Have you ever been matched up with a group that you didn’t like to work with? Without coworkers who care deeply for the process, it’s difficult to get that synergy between members. That’s why consultants like Mark Vena preach the importance of good hiring practices. You should look objectively at your own skill set, identifying the missing parts that you need to grow your business. You’ll need to lead by example, and assign your team tasks they can work together on too.
Without a basic foundation for communication, team cohesiveness is hard to come by.
The nay-sayer is an employee who constantly brings down the ideas that you and your colleagues create. At first, this person seems very thorough by pointing out potential flaws in your plan. Soon, those small details become a big nuisance that stifles the creativity of your team.
Make each member feel appreciated by assigning them a specific portion of the task, or by giving them a fair chance to present their ideas. Even when your mind seems like it is already made up, there may be a detail you overlooked or a better idea.
For more time sensitive projects where everyone’s opinion is valued but not often shared, you can encourage these nay-sayers to get more proactive by challenging them. They may not like how the project is shaping up, so what are their suggestions to improve it?
The jerk starts off as an office clown, goofing off with others during downtime. After a while you might start to notice this person taking more breaks than normal, encouraging others to do the same, or helping to start office gossip and rumors. The jerk is also common at the executive level where arrogance can get in the way of productivity.
Sometimes it’s important to reality check these types of employees with a face to face meeting between HR and management. For more extreme cases you may just have to let the employee go. If someone on your team is dragging down the lines of communication and decreasing the productivity of the team, it’s up to you to recognize that issue and lay it to rest.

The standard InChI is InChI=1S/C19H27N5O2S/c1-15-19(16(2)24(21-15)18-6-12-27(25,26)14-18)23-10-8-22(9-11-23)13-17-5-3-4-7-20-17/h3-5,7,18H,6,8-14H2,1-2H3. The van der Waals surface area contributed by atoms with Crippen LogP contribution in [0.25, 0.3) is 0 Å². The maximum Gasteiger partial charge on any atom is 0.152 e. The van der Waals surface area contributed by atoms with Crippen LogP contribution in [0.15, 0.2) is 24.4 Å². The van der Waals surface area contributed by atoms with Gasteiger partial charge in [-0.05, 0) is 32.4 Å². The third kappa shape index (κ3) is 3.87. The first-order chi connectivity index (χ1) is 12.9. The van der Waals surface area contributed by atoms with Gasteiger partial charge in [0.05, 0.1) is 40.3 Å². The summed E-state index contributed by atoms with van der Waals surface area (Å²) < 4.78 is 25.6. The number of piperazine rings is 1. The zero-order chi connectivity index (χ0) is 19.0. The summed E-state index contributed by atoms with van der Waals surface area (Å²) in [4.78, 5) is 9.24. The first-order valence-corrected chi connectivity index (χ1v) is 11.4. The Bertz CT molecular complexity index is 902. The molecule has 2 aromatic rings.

The flake never shows up. This person is always late, usually has some poorly concocted excuse as to why and often brushes off warnings with a joke. It can be difficult to deal with a flakey employee, but your business demands attention from the employees you pay to help you grow it. Employers can sometimes fall into a trap where an unreliable employee often has good ideas or executes his or her workload well.
Eventually, you have to confront the problem. The business has standards, and the only way you can get through to an employee like that is take a stand and be firm. Issue verbal warnings to the employee, write that person up when he or she is late, and stand firm on the punishments you levy.
If you don’t want to fire the worker outright, put him or her on suspension for one week to show how serious you are. A week without pay in this economy will send a message to someone very quickly, but you need to make sure you thoroughly document each step of the disciplinary process for your own legal protections.
Hiring the right personnel is an acquired skill that startups usually don’t have access to. If you’re in this group, the best you can do is some background research from the candidate. Ask for references and review the web for evidence of that person’s work.
There is nothing wrong with expecting integrity in the work place, but it is up to you set the standard.
This is a guest post by Sara Stringer